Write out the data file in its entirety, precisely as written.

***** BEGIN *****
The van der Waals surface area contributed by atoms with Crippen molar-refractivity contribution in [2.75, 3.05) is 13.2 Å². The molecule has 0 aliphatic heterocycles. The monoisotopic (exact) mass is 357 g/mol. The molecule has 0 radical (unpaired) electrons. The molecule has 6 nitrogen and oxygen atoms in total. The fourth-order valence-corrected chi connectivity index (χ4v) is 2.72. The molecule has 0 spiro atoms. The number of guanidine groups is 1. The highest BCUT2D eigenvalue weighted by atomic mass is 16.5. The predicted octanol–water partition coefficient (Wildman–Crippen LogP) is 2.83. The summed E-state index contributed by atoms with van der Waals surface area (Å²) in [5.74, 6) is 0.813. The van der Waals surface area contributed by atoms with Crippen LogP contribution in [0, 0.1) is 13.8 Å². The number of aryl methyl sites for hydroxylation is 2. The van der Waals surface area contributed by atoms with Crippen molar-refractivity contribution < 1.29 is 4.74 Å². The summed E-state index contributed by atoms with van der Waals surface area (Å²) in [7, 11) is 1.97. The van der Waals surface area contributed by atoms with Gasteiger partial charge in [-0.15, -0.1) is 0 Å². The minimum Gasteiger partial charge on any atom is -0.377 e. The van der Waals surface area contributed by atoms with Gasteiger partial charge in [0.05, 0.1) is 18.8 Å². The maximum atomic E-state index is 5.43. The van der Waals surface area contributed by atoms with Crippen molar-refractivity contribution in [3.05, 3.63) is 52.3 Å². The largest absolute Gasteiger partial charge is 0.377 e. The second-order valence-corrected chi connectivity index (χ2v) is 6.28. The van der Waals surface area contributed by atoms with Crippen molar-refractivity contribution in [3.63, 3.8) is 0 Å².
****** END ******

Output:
The van der Waals surface area contributed by atoms with Crippen molar-refractivity contribution in [2.75, 3.05) is 13.2 Å². The molecule has 0 aliphatic heterocycles. The monoisotopic (exact) mass is 357 g/mol. The molecule has 0 radical (unpaired) electrons. The molecule has 6 nitrogen and oxygen atoms in total. The fourth-order valence-corrected chi connectivity index (χ4v) is 2.72. The molecule has 0 spiro atoms. The number of guanidine groups is 1. The highest BCUT2D eigenvalue weighted by atomic mass is 16.5. The predicted octanol–water partition coefficient (Wildman–Crippen LogP) is 2.83. The summed E-state index contributed by atoms with van der Waals surface area (Å²) in [5.74, 6) is 0.813. The van der Waals surface area contributed by atoms with Crippen LogP contribution in [0, 0.1) is 13.8 Å². The number of aryl methyl sites for hydroxylation is 2. The van der Waals surface area contributed by atoms with Crippen molar-refractivity contribution < 1.29 is 4.74 Å². The summed E-state index contributed by atoms with van der Waals surface area (Å²) in [7, 11) is 1.97. The van der Waals surface area contributed by atoms with Gasteiger partial charge in [-0.15, -0.1) is 0 Å². The minimum Gasteiger partial charge on any atom is -0.377 e. The van der Waals surface area contributed by atoms with Gasteiger partial charge in [0.05, 0.1) is 18.8 Å². The maximum atomic E-state index is 5.43. The van der Waals surface area contributed by atoms with Crippen molar-refractivity contribution in [3.05, 3.63) is 52.3 Å². The largest absolute Gasteiger partial charge is 0.377 e. The second-order valence-corrected chi connectivity index (χ2v) is 6.28. The van der Waals surface area contributed by atoms with Crippen molar-refractivity contribution in [3.63, 3.8) is 0 Å².